Religion in the Public Sphere
|Coordinator:||Prof. dr. Hans Schilderman|
|Accessible to:||B2 and B3 students of Religious Studies (including Islam studies)|
|Prerequisites:||Completed 1st year Religious Studies (including Islam studies)|
|Period:||3 and 4|
In this minor we study the role of religion in the public sphere with regard to media, policy and care. The public sphere is the shared life world in which persons freely exchange and discuss matter of mutual concern with a view to reach an agreement. As such, it not only offers a basis for social trust and proper functioning of democracy, but also criteria to demarcate private and administrative spheres and its respective roles and interests. Religions, with their ancient worldviews and ethics, prove to be ambivalent in the public sphere: sometimes they offer crucial resources for social functioning and sometimes they clearly oppose efforts to reach consensus.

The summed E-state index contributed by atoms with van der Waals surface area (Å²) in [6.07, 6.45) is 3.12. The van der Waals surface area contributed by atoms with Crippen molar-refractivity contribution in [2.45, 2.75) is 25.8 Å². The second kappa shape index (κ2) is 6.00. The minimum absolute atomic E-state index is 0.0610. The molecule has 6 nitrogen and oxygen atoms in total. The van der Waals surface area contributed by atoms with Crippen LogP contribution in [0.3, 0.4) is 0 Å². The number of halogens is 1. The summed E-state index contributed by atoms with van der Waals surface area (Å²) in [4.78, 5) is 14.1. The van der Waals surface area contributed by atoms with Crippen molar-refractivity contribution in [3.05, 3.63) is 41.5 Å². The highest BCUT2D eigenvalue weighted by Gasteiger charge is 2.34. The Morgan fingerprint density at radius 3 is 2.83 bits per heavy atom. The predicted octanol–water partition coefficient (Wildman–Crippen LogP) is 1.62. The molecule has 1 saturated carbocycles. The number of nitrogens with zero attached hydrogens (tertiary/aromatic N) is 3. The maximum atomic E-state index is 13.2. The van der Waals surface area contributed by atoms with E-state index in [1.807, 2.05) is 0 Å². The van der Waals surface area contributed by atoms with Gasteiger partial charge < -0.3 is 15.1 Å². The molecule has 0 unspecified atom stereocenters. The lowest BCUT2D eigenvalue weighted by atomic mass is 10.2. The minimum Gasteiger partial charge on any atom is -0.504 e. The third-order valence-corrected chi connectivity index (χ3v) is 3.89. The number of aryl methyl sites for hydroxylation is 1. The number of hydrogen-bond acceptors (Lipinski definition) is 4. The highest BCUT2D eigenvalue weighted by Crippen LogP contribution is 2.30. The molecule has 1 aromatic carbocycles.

In this minor, you will learn about three domains in which religions and public interest interact. In the three minor courses of media, policy and care, you will get acquainted with the double bind of religion and public sphere. The interactions studied will offer conceptions of religion, meaning, and spirituality on the one hand, and a number of normative issues in the various realms of the public sphere on the other. Our perspective on religion is comparative, and we will clarify how dominant processes such as secularization and privatization influence religions' impact on the social interactions and agreements in the domains of media, policy and care.